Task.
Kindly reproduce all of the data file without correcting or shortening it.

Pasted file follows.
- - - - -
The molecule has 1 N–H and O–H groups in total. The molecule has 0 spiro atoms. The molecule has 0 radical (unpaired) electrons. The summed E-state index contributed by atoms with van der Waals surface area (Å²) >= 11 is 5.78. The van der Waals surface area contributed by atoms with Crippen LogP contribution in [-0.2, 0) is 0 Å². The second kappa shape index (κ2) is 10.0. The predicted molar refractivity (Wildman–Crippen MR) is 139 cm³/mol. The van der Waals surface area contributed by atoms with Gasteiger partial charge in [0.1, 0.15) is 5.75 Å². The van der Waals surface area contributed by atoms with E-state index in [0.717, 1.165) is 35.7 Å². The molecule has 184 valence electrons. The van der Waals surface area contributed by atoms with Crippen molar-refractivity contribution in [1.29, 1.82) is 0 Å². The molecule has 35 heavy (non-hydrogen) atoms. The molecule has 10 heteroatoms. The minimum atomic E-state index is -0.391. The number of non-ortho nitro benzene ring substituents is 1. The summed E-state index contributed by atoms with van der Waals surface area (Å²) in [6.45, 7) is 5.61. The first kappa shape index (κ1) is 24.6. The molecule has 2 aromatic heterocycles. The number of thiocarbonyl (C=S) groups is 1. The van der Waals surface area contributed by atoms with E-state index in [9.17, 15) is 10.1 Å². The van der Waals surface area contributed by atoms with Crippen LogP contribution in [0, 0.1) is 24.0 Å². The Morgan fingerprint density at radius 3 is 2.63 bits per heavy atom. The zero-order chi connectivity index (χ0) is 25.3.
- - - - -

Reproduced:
The molecule has 1 N–H and O–H groups in total. The molecule has 0 spiro atoms. The molecule has 0 radical (unpaired) electrons. The summed E-state index contributed by atoms with van der Waals surface area (Å²) >= 11 is 5.78. The van der Waals surface area contributed by atoms with Crippen LogP contribution in [-0.2, 0) is 0 Å². The second kappa shape index (κ2) is 10.0. The predicted molar refractivity (Wildman–Crippen MR) is 139 cm³/mol. The van der Waals surface area contributed by atoms with Gasteiger partial charge in [0.1, 0.15) is 5.75 Å². The van der Waals surface area contributed by atoms with E-state index in [0.717, 1.165) is 35.7 Å². The molecule has 184 valence electrons. The van der Waals surface area contributed by atoms with Crippen molar-refractivity contribution in [1.29, 1.82) is 0 Å². The molecule has 35 heavy (non-hydrogen) atoms. The molecule has 10 heteroatoms. The minimum atomic E-state index is -0.391. The number of non-ortho nitro benzene ring substituents is 1. The summed E-state index contributed by atoms with van der Waals surface area (Å²) in [6.45, 7) is 5.61. The first kappa shape index (κ1) is 24.6. The molecule has 2 aromatic heterocycles. The number of thiocarbonyl (C=S) groups is 1. The van der Waals surface area contributed by atoms with E-state index in [9.17, 15) is 10.1 Å². The van der Waals surface area contributed by atoms with Crippen LogP contribution in [0, 0.1) is 24.0 Å². The Morgan fingerprint density at radius 3 is 2.63 bits per heavy atom. The zero-order chi connectivity index (χ0) is 25.3.